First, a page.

Pink Snow Mold affects Vancouver, WA Lawns

Are you seeing matted, discolored “dead spots” in your lawn?

 Our applicators have been noting various degrees of damage in our client’s lawns throughout Clark County, north into La Center, Ridgefield and Woodland and south into Portland. We are finding matted, circular areas, 3 to 6 inches in diameter with grayish or pinkish edges. In many cases, grayish white mold is also present.

This damage is Pink Snow Mold (Microdochium Nivale) that has been caused by the unusually high number of heavy frost days we have experienced this winter. The good news is there is no need to apply fungicide to stop this disease. The bad news is the damage has been done.

So what now? The single most important thing you can do to aid in your lawns recovery is to use a blower or lawn rake to “fluff up” the damaged areas. This promotes air movement and improves turf appearance. 

And while you’re out there, it’s a great time to remove as much lawn debris (leaves, displaced bark or mulch and limbs and twigs) as possible. By regularly removing this debris you will prevent smothering damage to your turf.

Mowing, if the turf is dry, can also aid in recovery. But be sure you are not leaving heavy clippings on the lawn that can hinder air movement and cause smothering problems as well. 

Having your lawn aerated this spring is highly advisable. This helps relieve soil compaction, aids drainage and can stimulate new grass growth. In the more severely damaged lawns, over-seeding may also be necessary.

PinkSnowMold

Share and Enjoy:
  • Digg
  • StumbleUpon
  • del.icio.us
  • Yahoo! Buzz
  • Twitter
  • Google Bookmarks
  • Technorati

FALL FERTILIZER

Proper fertilization of trees & shrubs is the most overlooked, and yet one of the most important aspects of a total plant health care program. The benefits of feeding your trees & shrubs in the fall include: increased root development, greater resistance to damage from severe cold and frost, greater ability to withstand storm damage and overallincreased hardiness.

We custom blend our fall fertilizer for our specific area, creating the ideal balance of nitrogen and micro-nutrients to provide your trees & shrubs with optimum nutrition for up to six months.

This custom blend is injected into the soil around your trees & shrubs by our highly trained applicators, making it readily available to the feeder roots of your plants.

Over the years, we have noticed a big difference in landscapes that are fertilized and those that are not. The general health, beauty and vigor of a properly fertilized landscape is easily discernible, it just looks better!

If you aren’t taking advantage of this important service, take a moment to call our office and get a quote.  Most of the time we can give you the price over the phone.

Give your trees & shrubs the feeding they need to remain healthy and beautiful all through the winter months.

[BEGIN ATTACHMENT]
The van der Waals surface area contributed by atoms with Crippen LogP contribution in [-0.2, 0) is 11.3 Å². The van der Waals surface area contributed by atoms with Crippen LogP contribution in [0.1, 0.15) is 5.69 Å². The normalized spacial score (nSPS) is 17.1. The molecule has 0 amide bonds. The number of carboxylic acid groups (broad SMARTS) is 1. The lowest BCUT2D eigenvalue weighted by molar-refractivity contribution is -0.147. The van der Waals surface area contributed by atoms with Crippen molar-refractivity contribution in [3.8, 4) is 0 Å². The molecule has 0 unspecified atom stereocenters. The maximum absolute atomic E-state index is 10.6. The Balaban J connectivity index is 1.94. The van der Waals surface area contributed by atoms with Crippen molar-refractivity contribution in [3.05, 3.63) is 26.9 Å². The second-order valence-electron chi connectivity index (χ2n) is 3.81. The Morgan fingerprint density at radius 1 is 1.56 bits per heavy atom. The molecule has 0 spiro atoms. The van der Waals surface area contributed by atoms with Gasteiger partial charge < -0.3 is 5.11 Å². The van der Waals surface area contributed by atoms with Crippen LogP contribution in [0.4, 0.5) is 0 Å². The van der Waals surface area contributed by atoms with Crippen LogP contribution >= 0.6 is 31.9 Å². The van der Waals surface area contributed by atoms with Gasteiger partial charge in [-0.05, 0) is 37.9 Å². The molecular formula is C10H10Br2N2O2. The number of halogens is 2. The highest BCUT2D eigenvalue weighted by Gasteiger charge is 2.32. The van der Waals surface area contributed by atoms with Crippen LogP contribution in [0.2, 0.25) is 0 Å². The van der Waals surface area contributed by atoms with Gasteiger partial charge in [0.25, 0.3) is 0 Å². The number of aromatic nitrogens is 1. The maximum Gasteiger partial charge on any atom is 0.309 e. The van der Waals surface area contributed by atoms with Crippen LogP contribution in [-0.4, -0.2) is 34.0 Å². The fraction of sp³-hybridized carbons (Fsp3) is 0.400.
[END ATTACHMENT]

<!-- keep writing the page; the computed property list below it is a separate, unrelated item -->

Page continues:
Share and Enjoy:
  • Digg
  • StumbleUpon
  • del.icio.us
  • Yahoo! Buzz
  • Twitter
  • Google Bookmarks
  • Technorati

The return of Fall AND the Crane Fly!

Now that the rain is here, it is a reminder that it’s fall. In the Vancouver, WA area (including Washougal, Camas, Fisher’s Landing, Cascade Park, The Heights, Downtown, Minnehaha, Hazel Dell, Felida, Salmon Creek, Ridgefield, La Center, Woodland, Amboy, Yacolt, Battle Ground, Brush Prairie, Orchards and all other parts of Clark County), that means the adult Crane Fly are actively laying eggs in the lawns.

So what does an adult Crane Fly look like? Very simply put, they look like a “giant mosquito.”  You may notice them on the side of your house or flying around in the lawn. They generally prefer more shaded, well-irrigated turf, but can be found in almost any lawn.

The adults do not damage your lawn. But they are laying eggs now, and the resultant larvae that hatch in the winter, feed on the roots of your grass. These larvae can cause significant damage (distinctive thinning of the turf), and in large numbers, severe damage, or destroy the turf.

We have seen instances of unchecked Crane Fly larvae leaving nothing but dirt and tufts of undesirable native grasses where a nice, healthy lawn was before.

What can you do to protect your lawn? If you are already on our two-spray Crane Fly Control Program, then no worries! We will apply the proper pesticide at the proper time to control these larvae. If you are seeing large numbers of these adults now, just let us know and we can get your lawn on the Crane Fly Control Program as well.

If you are unsure if you are already on the crane fly control program, you can check online or call the office. Remember, Tuff Turf is here as a resource and a partner to you for all your landscape needs and concerns. Answering questions and providing solutions is what we are all about.

Share and Enjoy:
  • Digg
  • StumbleUpon
  • del.icio.us
  • Yahoo! Buzz
  • Twitter
  • Google Bookmarks
  • Technorati

Summer Watering Recommendations for your Vancouver, WA Lawn!

WATERING RECOMMENDATIONS
** Water deeply to encourage deep root growth **

~ Irrigation sprinkler system: 15-25 minutes per section every other day.

~ Manual sprinklers: 30-45 minutes per section 3 days per week.